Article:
History Hoydens


Historical Romance Writers Dishing the Dirt on Research

31 August 2011

Guest Hoyden-- Katharine Ashe!

I'd like to extend a warm welcome to Katharine Ashe, who manages to juggle teaching history to undergrads with writing critically acclaimed historical romances. Her latest is In the Arms of a Marquess, hailed as "a unique adventure romance" by Romantic Times. In the Arms of a Marquess is part of Avon's new KISS and Teal campaign. For every copy sold, Avon will donate 25 cents to raise awareness and $50,000 for Ovarian Cancer research.

Even better, Katharine is here today to talk to us about one of my favorite topics: India.

Without further ado, Katharine Ashe!

A Taste for the Exotic

I have a confession to make. My first beloved romance novel was not written by Jane Austen. Or by Georgette Heyer. Or Kathleen Woodiwiss. Or any other of the great ladies of English and American romance. The novel that made me a devotee of romance fiction doesn’t even take place on the shores of the Atlantic.

I fell in love with romance when at the tender, impressionable age of fourteen, I read THE FAR PAVILIONS by M. M. Kaye. That book engendered in me a taste for the exotic, for an epic realm of adventure that embraced romance, passion, pain, tragedy, violence, joy, and especially the triumphant power of love.

But perhaps my devotion to British India did not form so late in my youth. For — while I enjoyed Pooh and Tigger, Alice in Wonderland and Anne of Green Gables, the Velveteen Rabbit and Peter Rabbit, Cinderella, Sleeping Beauty and the Twelve Dancing Princesses — it was a clever, courageous mongoose who stole my young heart. Rudyard Kipling’s Rikki-Tikki-Tavi was my childhood hero. In facing a pair of cobras, Rikki battled darkness. He was not afraid to do violence for right, and in the end he saved the family he loved because he believed it to be his duty.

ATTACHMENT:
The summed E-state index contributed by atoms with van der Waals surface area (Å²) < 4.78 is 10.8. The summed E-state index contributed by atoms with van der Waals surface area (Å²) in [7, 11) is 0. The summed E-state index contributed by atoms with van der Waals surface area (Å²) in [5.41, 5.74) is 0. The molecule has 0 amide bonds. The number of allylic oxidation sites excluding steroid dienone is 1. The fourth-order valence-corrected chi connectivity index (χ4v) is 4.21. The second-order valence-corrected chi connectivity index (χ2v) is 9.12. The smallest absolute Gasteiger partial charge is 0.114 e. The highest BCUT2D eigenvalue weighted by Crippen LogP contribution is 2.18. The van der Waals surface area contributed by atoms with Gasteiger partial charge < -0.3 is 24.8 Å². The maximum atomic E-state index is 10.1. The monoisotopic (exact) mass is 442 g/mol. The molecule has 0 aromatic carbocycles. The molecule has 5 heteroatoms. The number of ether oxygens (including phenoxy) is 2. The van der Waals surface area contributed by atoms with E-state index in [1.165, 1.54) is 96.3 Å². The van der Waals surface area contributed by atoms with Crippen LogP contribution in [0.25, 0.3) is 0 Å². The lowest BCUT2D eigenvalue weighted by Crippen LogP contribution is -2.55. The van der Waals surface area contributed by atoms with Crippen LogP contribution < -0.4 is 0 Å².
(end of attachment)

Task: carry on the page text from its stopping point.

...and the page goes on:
That defined heroism to me then. It still does. My notions of epic adventure, of romance and passion and truth were formed intimately in the fantastical tales of an exotic nineteenth-century east. It is entirely possible that my pen name came to be Ashe because my romance-loving spirit was forged with the reading Ms. Kaye’s story, whose hero’s English name is Ash. Likewise, it recently struck me that I nicknamed Octavia Pierce, the heroine of IN THE ARMS OF A MARQUESS, “Tavy”. (The subconscious is an awesome thing.)

But not all my interest in the Indian subcontinent under British rule got subsumed in the depths of my psyche. As a girl I took to the study of Indian history like a young monkey takes to trees. This passionate preoccupation followed me into college and then graduate school. Eventually I learned, of course, that tales like Kaye’s are fraught with romanticisms that misrepresent the reality of British imperial rule. I learned about the subaltern and theories that built upon Subaltern Studies in order to understand the diverse peoples of India even more profoundly. But despite this intellectual dashing of my girlish fantasies, the magic never disappeared.

Then one day while I was supposedly working very hard on my dissertation research amongst the dusty fourteenth-century Papal Registers of the Vatican Archives, a story idea came to me. I’d written a Regency romance in which the heroine’s younger sister was a girl on the verge of sixteen. A hoyden of a young miss with coltishly long legs and freckles across her nose, Octavia didn’t give a fig about what she looked like as long as she could read about the East Indies and dream of someday traveling there.

And then there was Ben — Lord Ben Doreé — a half-Indian, half-Anglo son of a disastrous second marriage, barely twenty, tall, dark and gorgeous, and looking over my shoulder as I wrote. And he said that Octavia would be his. He told me this in no uncertain terms.